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A whole new world of grocery shopping

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A special invitation will soon be issued for southern Denton County residents to check out the new Whole Foods Market.

Denton County’s first Whole Foods Market opens Sept. 10 at The Shops at Highland Village, bringing a smorgasbord of natural and organic items closer to area residents.

“It will be the first store in Denton County, which is very exciting to us to be in a new market,” said Karen Lukin, spokesperson for Whole Foods Market.

The store will celebrate its opening with a giant Challah loaf of bread, entertainment and more at 7:30 a.m., 30 minutes before it officially opens. More details about the invitation will be posted online at www.CrossTimbersGazette.com and on The Cross Timbers Gazette Facebook page as the event draws near and additional information is available.

“We love to invite our guests to break bread with us,” Lukin said of the company’s style for celebrating a grand opening.

As the 10th location in the Dallas-Fort Worth area, the 38,000-square-foot Whole Foods Market is expected to draw shoppers from Lewisville to Denton to Justin, officials say.

“Whole Foods is a regional draw,” said Michael Leavitt, city manager of Highland Village, adding the store is not just a Highland Village store, but also for Flower Mound, Lantana, Bartonville, Argyle and surrounding communities.

“We’re very excited that they picked us,” he said.

From cosmetics to produce to pre-prepared meals and a salad bar, Whole Foods Market caters to the individual who is looking for items without preservatives and other chemicals and the convenience of either stopping by to spend time perusing the selection or popping in to grab a quick meal to go, Lukin said.

For those who have been to a Whole Foods Market, Lukin says this store will look different.

“No two stores look identical,” she said, adding that each location has many of the same products ranging from a wide assortment of produce to the full line of groceries and other products Whole Foods Market is known to carry.

A difference among the stores is the company’s commitment to procuring organic produce and other items locally.

“One thing important to us is to source locally as often as possible,” Lukin said. “That extends to more than the produce department.”

In Highland Village, company officials are planning to keep the store’s coffee bar open both earlier and later than at other locations. The coffee bar will open at 7:30 a.m. daily – 30 minutes before the daily opening at 8 a.m. – and will remain open until the store closes at 10 p.m.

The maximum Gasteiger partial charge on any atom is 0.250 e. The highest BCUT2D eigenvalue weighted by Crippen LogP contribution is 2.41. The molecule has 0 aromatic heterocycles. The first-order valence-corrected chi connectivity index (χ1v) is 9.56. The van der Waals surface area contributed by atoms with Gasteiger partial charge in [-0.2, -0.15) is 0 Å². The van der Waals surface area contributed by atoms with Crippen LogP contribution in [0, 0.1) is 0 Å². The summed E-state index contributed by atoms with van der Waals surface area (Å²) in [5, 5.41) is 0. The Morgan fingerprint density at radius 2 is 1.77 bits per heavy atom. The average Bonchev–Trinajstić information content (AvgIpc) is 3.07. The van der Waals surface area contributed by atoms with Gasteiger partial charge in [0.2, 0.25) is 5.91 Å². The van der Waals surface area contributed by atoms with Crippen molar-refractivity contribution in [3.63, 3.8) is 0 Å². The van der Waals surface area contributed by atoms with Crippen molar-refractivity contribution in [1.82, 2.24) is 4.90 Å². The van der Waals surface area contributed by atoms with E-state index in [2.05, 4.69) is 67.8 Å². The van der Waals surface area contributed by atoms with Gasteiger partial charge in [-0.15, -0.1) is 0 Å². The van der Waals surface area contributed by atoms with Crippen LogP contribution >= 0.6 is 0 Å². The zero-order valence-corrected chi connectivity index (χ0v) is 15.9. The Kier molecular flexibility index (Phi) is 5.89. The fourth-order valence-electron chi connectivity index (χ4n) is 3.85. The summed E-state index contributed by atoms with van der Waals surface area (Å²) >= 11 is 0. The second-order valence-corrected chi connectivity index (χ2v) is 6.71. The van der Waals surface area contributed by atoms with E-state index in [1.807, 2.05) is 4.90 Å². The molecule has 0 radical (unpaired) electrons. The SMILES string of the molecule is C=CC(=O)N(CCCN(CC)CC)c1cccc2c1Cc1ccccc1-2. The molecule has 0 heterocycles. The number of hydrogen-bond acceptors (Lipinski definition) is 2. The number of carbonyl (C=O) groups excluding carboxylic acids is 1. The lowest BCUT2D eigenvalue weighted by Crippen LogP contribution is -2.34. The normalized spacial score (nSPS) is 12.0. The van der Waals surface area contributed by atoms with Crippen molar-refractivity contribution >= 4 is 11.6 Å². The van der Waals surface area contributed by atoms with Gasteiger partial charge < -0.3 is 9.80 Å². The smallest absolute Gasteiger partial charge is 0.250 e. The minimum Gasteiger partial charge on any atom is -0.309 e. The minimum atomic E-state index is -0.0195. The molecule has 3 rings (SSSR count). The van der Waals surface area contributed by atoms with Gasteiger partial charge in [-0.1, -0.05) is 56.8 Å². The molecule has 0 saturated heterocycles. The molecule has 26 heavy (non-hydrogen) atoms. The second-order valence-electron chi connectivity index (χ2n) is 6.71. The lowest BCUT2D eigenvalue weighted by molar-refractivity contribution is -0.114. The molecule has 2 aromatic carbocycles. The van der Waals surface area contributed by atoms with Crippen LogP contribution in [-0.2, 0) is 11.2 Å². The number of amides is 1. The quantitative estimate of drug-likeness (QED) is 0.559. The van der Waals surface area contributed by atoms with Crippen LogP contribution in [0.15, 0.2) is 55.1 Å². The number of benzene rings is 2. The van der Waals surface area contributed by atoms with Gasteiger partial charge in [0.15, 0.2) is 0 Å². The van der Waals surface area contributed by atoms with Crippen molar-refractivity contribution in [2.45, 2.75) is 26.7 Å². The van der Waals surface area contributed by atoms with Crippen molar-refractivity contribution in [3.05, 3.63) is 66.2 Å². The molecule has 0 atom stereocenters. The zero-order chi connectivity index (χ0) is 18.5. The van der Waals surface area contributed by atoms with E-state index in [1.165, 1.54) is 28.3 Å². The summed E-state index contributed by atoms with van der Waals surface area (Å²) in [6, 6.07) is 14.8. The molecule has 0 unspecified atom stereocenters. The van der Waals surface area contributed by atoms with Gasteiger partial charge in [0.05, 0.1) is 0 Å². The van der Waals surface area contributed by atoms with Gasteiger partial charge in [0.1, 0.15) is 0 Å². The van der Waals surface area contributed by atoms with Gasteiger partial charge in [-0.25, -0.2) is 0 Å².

“We know we’re at a very busy intersection and there are a lot of commuters,” Lukin said, adding that people in southwest Denton County are up early and out and about, ready to start their day.
Whole Foods Market, which Lukin said is the world’s leading natural and organic supermarket, provides easy-to-read labels free of the artificial preservatives, hydrogenated fats and other multi-word chemical names found in other products.

“You’ll see easy-to-understand words like oats and brown sugar,” she said. “Parents tell us they are comfortable shopping for their children at our stores.”

Whole Foods Market also sports highly-trained individuals in each location, including trained butchers at their meat markets and fishmongers in their seafood departments. The company works with the Marine Stewardship Council to trace where the wholesale fish is bought, she said.
In addition, people on the go can work with the butchers or fishmongers to cut special grades of meat or de-vein the shrimp, which is done while the shopper continues to browse through the store, ready for pick-up at the end of their visit. Meats can be pre-marinated, oysters can be shucked and even fish can be steamed while you shop.

The store also will offer conveniences such as salad bars with a large variety of organic selections, pre-packaged meals ready to go for a couple, family or even a dinner party.

“Whether or not you tell your family you made it yourself is your option,” Lukin said.

Samples are available throughout the store for shoppers and, on Saturdays, a themed event might feature “Lawn chairs and Longnecks” where shoppers can taste summer foods and get a root beer float. Each Saturday is a different theme.

“We like to add an element of theater,” she said.

Whole Foods Market is one of more than 70 specialty shops and restaurants in the 351,631-square-foot open-air retail center on a 43.2-acre site at the northwest corner of FM 2499 and FM 407.

Purchased in March by AEW Capital Management, the retail center is under the management of Trademark Property Co. In April, Ravi Wadhwa was announced as general manager for The Shops at Highland Village.

The first Whole Foods Market opened in 1980 in Austin with a staff of 19. With sales estimated at $12.9 billion in fiscal year 2013, the company has more than 380 locations throughout the United Kingdom, Canada and 41 states in the U.S.

The Highland Village location, officials say, will serve a population that has been hungering for natural and organic foods and products.

“We have had a lot of requests to come to this part of North Texas,” Lukin said.

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